The road to secure containers is long and winding. One stop you should take on that journey is unloading unnecessary kernel modules in your Linux containers.
Kubernetes is an incredible container management system. But with that power comes a great deal of responsibility on the behalf of the developers and admins. If you aren’t deploying secure containers on secure clusters, you’re fighting a losing battle from the beginning.
Fortunately, this is Linux we’re talking about, so there’s plenty you can do to help ensure the security of your deployments.
One very crucial task you can undertake is to prevent unwanted kernel modules from loading on your containers. You’d be surprised at how many modules load at boot—many of them you probably don’t need to be using within your containers.
But how do you stop them from loading? I’m going to show you.
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What you’ll need
I will be demonstrating this using a container based on the latest Ubuntu Server image. I’ll be doing this by way of the Multipass tool. To learn more about how to install and use Multipass, check out my tutorial: How to use Multipass, a new tool for launching virtual machines.
If you’re not using Multipass, you can still take care of this, regardless of what container technology you are using, so long as your containers are Linux-based.
How to deploy and access the Ubuntu container
Let’s first deploy a new container with Multipass. We’ll deploy Ubuntu Daily 20.04 with the command:
multipass launch daily:20.04
Once the container has launched, you’ll be presented with the randomly-generated name for the deployment. If you miss that name, you can view it with the command:
Now that the container has been deployed, access its shell with the command:
multipass shell NAME
Where NAME is the randomly-generated name for the container.
How to unload and blacklist modules
What we are going to do is blacklist the modules we don’t want loading in our containers. To do that, you must first know what modules are loading. To list out all of the currently loaded modules, issue the command:
You will be presented with every module that is currently loaded into the kernel (Figure A).
Comb through that list and find all of the modules you don’t want loading into the kernel of your container. Given containers generally have a very specific purpose, there’s probably quite a few we can blacklist.
Before we actually create a blacklist of modules we don’t want to load at boot, we have to unload them. Why? This is a container, not a virtual machine or a standard OS, so you can’t reboot. This is why we need to manually unload the modules.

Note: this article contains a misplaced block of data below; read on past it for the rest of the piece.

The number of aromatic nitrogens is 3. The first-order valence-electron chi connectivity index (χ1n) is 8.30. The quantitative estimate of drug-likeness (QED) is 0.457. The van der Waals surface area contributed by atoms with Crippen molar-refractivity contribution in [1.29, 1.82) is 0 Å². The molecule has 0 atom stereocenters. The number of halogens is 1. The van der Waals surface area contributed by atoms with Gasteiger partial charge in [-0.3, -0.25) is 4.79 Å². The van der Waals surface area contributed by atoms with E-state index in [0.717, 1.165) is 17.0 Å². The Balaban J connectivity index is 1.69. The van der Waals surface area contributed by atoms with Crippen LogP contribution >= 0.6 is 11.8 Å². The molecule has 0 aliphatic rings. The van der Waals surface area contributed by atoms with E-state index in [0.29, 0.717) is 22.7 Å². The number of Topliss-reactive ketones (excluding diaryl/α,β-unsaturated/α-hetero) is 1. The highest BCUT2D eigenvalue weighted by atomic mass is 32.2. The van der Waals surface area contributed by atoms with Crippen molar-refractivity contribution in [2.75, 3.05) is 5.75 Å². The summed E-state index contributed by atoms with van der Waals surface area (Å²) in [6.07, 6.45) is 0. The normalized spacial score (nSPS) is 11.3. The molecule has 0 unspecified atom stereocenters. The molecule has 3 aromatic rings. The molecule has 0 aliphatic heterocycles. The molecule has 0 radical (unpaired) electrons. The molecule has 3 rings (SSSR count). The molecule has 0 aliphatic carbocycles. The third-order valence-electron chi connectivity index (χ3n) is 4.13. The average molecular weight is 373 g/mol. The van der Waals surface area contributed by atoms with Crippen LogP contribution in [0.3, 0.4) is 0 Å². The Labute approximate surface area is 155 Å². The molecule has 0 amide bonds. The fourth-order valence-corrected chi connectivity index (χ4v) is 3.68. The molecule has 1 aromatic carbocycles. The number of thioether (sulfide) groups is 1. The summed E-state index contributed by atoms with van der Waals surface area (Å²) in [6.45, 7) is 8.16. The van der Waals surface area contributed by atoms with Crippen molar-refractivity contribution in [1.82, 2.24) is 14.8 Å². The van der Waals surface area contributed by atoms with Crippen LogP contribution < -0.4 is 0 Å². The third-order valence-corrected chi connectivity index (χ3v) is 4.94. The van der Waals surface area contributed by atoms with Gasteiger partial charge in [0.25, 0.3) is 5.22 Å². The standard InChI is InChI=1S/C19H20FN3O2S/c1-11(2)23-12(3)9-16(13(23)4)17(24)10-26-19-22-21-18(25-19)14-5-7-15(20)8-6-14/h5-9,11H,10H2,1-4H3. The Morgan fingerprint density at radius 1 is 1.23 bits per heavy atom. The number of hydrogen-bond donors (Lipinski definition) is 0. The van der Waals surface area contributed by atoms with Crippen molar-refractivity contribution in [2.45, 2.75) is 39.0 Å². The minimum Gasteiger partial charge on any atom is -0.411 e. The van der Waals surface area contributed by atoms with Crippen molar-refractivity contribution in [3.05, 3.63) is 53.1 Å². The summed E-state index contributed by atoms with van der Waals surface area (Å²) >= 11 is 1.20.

To manually unload a running module, issue the command:
sudo modprobe -r MODULENAME
Where MODULENAME is the name of the module.
If you issue the lsmod command, you should see that module is no longer loaded into the kernel.
Once you’ve compiled your list, open the blacklist file for editing with the command:
sudo nano /etc/modprobe.d/blacklist.conf
In that file, you’ll add all of the modules you want to prevent loading in the form of:
Where MODULENAME is the name of the module. Say, for instance, you want to prevent the floppy kernel module from loading. To do that, the entry would be:
Note: You want to be careful to not blacklist modules that are crucial to either the running of the OS or whatever your container will depend on. So before you blacklist a module, make sure to do a bit of research into what that module does.
At this point you have manually removed all of the kernel modules you don’t want loaded and created a blacklist to prevent them from ever loading. You should be able to stop and start the container and see those blacklisted modules no longer loading.
If, however, you find the modules still loading, it means the image is still using the old copy of the initramfs that doesn’t contain your change. Rebuild the initramfs with the command:
sudo update-initramfs -u
The next time you stop and start your container, you’ll find the blacklisted modules will most certainly not load.
Not one-size-fits all
This is not a one-size-fits-all security measure for your Kubernetes containers. It is, however, something you should consider when developing your applications and services that depend on a Linux container. You do not want extraneous–and sometimes insecure–modules running on a container that could get by with the bare minimum.
Think of this process as one of many stepping stones you must cross, in order to deploy truly secure containers.